Two observations are remarkable today about ozone-hole measurements. Both have been in the books for a while. First, the peak of 2008 is larger than 2007's. Second, NOAA is getting ready for a new environmental satellite. I will also make a prediction for the next year.

The 90-day ozone-hole period begins in late August with an increase in measurements at the Amundsen-Scott South Pole Station (ASSPS). Balloon-borne ozonesondes are launched two to three times a week in this period to monitor the ozone hole over Antarctica. Before rapid destruction of stratospheric ozone ensues, the peak in ozone concentration occurs at about 11 miles in altitude and at a total column amount of about 250 Dobson Units (DU). Total ozone diminishes at a rate of 3 to 5 DU per day throughout the month of September. Finally, nearly all the ozone is destroyed within a layer from 8.4 to 13.2 miles.

Recently, NOAA scientists reported that the seasonal peak had passed in September. NASA satellites measured on September 12 the maximum size of the 2008-ozone-hole to have an area of 10.5 million square miles and a depth of 4 miles. As my list below shows, this is larger than 2007's size, which was lower than 2006's by 14.9%.

List of some ozone thicknesses at ASSPS and some ozone-hole sizes:
28 September 2008:  107 DU
12 September 2008:  10.5 million square miles and 4 miles deep (5th largest)
08 October 2007:  9.7 million square miles (about the size of N America)
09 October 2006:  11.4 million square miles (the largest)
12 October 1993:  89 DU (the lowest)

Last year's hole was about as large as North America. This year's hole is larger than North America by 8.2%. These year-to-year fluctuations are mostly governed by the weather at the stratosphere and the various harmful human activities occurring globally. By late December, the southern-hemisphere's summer starts to build up again the ozone level for the annual cycle.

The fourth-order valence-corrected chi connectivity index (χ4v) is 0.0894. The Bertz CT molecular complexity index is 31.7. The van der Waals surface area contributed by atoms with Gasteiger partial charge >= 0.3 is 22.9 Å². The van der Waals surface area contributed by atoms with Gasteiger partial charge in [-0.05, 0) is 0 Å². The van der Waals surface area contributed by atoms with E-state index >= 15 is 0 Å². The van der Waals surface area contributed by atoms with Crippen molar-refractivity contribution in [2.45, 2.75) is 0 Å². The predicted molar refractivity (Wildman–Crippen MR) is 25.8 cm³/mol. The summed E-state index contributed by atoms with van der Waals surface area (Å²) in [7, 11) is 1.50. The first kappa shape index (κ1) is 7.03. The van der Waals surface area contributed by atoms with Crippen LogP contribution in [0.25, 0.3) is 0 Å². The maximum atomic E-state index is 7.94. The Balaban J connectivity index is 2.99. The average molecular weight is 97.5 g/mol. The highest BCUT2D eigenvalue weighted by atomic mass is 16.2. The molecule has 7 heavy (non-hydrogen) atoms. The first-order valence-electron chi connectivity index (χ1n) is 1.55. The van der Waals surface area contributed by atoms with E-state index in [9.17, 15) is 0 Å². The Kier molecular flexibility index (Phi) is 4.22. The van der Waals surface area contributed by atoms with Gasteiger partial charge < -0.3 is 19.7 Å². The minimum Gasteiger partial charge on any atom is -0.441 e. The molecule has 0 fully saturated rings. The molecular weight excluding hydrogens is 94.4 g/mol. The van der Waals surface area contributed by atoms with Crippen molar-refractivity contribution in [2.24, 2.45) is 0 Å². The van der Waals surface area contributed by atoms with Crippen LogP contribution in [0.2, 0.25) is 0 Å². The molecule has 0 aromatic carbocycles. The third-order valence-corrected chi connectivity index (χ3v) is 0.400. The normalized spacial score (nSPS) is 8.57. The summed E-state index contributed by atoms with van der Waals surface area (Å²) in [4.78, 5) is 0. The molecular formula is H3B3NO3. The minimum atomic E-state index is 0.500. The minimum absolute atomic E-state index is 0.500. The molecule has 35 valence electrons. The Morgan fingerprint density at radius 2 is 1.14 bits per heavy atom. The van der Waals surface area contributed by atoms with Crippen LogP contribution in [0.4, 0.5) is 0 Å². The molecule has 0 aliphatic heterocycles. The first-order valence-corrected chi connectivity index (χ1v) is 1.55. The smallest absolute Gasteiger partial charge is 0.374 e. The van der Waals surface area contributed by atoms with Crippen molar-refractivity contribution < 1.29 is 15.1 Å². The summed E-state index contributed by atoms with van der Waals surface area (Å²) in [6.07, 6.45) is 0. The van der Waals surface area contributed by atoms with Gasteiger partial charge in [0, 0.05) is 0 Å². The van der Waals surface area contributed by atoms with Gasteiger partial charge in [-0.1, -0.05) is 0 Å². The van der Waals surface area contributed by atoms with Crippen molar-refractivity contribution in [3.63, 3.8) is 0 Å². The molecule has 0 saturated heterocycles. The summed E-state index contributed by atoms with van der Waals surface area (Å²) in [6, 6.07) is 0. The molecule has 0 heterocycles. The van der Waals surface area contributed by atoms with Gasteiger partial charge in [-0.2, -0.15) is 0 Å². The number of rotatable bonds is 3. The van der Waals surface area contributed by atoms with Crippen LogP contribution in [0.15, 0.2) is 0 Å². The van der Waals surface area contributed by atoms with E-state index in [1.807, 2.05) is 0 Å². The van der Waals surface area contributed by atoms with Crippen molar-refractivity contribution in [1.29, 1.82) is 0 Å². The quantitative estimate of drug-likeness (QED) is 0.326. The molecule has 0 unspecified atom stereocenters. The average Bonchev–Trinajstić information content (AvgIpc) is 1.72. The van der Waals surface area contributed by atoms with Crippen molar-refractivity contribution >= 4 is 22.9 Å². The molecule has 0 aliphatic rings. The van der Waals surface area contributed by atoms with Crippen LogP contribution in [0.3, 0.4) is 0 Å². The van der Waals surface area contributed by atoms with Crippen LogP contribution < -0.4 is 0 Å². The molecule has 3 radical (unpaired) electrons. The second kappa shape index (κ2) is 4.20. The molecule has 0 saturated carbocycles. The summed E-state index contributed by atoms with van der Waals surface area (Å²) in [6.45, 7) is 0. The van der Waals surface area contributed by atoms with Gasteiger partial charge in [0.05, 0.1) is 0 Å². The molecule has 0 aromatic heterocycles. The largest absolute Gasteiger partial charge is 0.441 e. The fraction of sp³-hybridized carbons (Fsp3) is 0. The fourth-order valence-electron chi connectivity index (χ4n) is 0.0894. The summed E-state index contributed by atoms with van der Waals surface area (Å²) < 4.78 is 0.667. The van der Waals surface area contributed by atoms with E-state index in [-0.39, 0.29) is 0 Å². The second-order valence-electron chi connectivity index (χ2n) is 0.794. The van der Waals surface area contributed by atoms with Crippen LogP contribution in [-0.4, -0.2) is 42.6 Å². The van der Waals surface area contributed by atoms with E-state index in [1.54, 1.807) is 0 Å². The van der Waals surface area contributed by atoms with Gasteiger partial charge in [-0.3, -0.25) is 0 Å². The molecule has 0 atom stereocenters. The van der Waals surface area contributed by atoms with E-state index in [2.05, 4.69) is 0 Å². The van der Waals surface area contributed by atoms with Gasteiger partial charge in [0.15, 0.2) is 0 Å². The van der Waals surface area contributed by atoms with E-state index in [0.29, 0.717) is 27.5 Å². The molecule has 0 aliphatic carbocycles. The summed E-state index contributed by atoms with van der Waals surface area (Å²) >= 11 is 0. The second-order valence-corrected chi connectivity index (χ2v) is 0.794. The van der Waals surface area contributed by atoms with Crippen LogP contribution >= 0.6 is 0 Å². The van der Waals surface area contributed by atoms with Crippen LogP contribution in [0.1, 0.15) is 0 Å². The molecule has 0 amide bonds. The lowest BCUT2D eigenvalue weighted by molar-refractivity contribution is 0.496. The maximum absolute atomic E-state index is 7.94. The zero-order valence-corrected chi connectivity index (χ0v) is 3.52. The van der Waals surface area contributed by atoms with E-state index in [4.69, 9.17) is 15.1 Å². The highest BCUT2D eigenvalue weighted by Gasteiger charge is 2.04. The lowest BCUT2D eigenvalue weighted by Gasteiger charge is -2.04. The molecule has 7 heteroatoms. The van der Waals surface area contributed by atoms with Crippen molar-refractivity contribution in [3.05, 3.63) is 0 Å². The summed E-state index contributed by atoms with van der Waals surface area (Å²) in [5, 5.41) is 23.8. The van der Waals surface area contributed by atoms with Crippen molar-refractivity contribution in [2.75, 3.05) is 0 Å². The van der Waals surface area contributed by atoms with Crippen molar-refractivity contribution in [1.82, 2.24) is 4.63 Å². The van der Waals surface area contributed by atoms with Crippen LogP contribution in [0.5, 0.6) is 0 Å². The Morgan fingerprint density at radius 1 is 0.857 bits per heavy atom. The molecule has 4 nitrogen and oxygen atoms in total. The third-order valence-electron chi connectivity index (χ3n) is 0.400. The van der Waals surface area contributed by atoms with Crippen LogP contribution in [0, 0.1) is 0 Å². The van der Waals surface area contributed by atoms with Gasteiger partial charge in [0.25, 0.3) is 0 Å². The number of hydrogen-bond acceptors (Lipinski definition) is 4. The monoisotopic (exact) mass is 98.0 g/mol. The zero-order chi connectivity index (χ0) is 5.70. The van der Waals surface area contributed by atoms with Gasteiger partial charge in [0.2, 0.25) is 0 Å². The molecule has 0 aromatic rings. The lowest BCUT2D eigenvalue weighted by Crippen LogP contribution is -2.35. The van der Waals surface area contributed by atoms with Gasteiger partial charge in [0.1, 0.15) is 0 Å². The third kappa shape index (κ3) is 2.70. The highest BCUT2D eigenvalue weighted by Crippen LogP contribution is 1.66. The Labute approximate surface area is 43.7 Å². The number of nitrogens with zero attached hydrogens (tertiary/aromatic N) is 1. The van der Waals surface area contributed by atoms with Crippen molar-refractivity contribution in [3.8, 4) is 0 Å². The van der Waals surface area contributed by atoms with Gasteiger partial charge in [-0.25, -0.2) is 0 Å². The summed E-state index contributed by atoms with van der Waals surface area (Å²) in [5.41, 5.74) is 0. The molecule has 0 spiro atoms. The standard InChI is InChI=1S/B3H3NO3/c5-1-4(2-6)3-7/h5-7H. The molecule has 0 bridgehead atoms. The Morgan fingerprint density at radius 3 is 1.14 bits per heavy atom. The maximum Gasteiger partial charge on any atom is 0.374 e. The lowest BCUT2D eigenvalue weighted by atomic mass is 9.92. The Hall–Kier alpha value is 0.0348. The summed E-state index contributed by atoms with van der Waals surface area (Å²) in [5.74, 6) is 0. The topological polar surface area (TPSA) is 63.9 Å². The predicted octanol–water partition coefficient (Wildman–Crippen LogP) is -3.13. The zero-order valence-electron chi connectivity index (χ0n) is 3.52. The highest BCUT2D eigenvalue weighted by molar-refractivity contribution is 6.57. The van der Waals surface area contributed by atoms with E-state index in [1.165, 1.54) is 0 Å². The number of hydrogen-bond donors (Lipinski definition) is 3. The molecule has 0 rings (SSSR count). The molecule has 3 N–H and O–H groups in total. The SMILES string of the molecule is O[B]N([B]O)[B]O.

The increase in the ozone-hole size in 2008 appears to be due to the climate change, i.e. the Antarctic-ice melting. Man-made influences have produced both the climate change and the ozone destruction at the Antarctic zone.

Monitoring formation and severity of the Antarctic ozone hole is done currently by a combination of satellite, ground-based, and balloon observations. The latest weather satellite, in the Advanced Television Infrared Observational Satellites-N series, the NOAA-N Prime is already at its launch site for 4 February 2009 launch date. This polar-orbiting satellite will provide imaging and measurements of the Earth's atmosphere. Environmental monitoring will include atmospheric ozone, aerosol distribution, sea surface temperature, and vertical temperature and water profiles in both troposphere and stratosphere.

Total ozone values shown for high southern latitudes as measured by a NASA satellite instrument.

NOAA will have an additional eye on climate change and the ozone hole in 2009. My prediction is, unfortunately, a bigger hole in keeping up with trend set by many deleterious human activities. Do you agree with me?